Moreover, consider the purchasing power of the regular salary earner. The high inflation we experienced in the first two months has taken away a significant part of the minimum wage and civil servant salary increase. The convergence of the depreciation rate to the inflation rate means that the inflation will boost after a while, further shrinking the purchasing power of the regular salary earner. Add the recent increases in energy prices due to the war. These unfavorable developments will harm domestic demand and growth despite interest rates below inflation.
Regarding the possibility of a spike in the exchange rate, put it in the perspective of companies that borrowed heavily in foreign currency. Their balance sheets will deteriorate, and this disruption will limit their activities, which means a decline in production and employment.
We do not desire a sharp depreciation
Thus, a jump in the exchange rate will adversely affect the 2022 growth.
So, what are the underlying conditions for a jump in the exchange rate? Of course, potential developments in foreign exchange supply and demand.
Three main factors to consider: Firstly, very few foreign financial investors are left to convert their lira-denominated financial assets into foreign currency and take it to their countries in an environment of increased stress. Let us assume that there would be no negative shock to increase foreign investors’ demand for foreign currency. Secondly, we have a foreign debt repayment of 172 billion dollars in one year. If debtors cannot roll over 100 percent of this amount, the demand for foreign currency would increase. Third, the more current account deficit is, the more increase will be in foreign currency demand.
The war comes into play: Initially, less tourism income and higher energy import prices. To some extent, less export to those two countries. If the war becomes prolonged, it is likely that exports to other countries to be adversely affected. All of them will elevate the current account deficit and thus the demand for foreign exchange. An accompanying rise in the risk premium will certainly impediment foreign borrowing and increase its cost. Consequently, foreign currency supply can decline when its demand rises.
There is also an upcoming process of interest rate hikes from central banks of developed countries -especially the Fed, meaning the risk for less foreign exchange supply. If the war does not delay this process or reduce the severity of interest rate hikes, countries like ours will be dealt a blow here.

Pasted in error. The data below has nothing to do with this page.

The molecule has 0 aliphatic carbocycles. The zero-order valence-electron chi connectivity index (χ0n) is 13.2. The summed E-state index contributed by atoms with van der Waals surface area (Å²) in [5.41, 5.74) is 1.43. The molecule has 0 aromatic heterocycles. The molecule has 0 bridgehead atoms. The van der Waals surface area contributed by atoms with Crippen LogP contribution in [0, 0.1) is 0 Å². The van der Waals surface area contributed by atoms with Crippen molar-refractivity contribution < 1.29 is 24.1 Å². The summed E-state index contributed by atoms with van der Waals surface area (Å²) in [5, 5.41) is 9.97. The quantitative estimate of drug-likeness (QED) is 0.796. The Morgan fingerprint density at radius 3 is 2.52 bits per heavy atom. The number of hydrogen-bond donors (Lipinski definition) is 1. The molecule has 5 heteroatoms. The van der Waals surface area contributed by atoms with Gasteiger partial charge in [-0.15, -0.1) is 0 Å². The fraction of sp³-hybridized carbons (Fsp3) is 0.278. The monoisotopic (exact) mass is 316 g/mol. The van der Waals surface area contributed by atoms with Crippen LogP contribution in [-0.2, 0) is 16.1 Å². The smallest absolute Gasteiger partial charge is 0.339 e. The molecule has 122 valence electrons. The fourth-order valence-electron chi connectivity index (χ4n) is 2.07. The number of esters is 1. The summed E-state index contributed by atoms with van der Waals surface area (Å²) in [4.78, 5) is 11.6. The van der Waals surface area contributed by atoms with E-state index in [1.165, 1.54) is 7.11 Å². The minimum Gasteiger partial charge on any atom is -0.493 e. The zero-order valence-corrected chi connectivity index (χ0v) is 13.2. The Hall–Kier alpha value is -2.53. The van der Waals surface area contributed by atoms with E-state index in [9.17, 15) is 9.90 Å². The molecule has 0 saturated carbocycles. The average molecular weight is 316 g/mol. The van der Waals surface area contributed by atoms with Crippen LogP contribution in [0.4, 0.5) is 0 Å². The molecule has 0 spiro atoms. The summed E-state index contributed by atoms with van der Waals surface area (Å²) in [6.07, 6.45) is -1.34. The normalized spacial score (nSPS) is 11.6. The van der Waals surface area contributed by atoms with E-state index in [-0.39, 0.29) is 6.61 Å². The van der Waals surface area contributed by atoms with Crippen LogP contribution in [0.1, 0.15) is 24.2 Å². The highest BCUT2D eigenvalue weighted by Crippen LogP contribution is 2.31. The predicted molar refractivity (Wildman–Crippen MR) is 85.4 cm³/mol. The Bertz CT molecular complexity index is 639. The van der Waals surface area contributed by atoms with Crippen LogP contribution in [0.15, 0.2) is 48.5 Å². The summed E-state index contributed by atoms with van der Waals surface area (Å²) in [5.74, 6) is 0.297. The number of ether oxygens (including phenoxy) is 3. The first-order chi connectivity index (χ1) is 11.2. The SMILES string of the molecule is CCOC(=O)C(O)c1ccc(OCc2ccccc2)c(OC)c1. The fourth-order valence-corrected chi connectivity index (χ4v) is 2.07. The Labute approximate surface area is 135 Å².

The 2022 growth rate
To sum it up:
1. After 11 percent growth, it is already expected that the growth will decrease towards its potential.
2. Interest rate-risk premium-exchange rate-inflation: not consistent with each other.
3. High inflation drags down purchasing power negatively for growth.
4. If the exchange rate jumps, it will drastically lower our growth rate by boosting inflation and distorting the balance sheets.
5. There are already some steps that may upsurge the exchange rate.
The war will evolve, and the FED’s interest policy is beyond our control. We must avoid policies that will spike exchange rates. The authorities should abstain from boosting the growth rate since such a policy would increase the current account deficit via a rise in imports on the one hand and increase our risk on the other. The first means higher demand for foreign currency, and the second is less foreign currency supply.
In addition, we must keep our fingers cross that a supply shock does not occur. Even if we suppose that the costs of such supply shocks are bearable, possible energy supply shortages will limit our production capacity.
In this context, it is challenging to forecast 2022 growth. Nevertheless, a growth rate below our potential (around 3 percent maybe) seems reasonable under today’s conditions. Note the emphasis on “today’s conditions.” If conditions change, for example, adverse supply shocks materialize, this estimate will certainly change on the downside.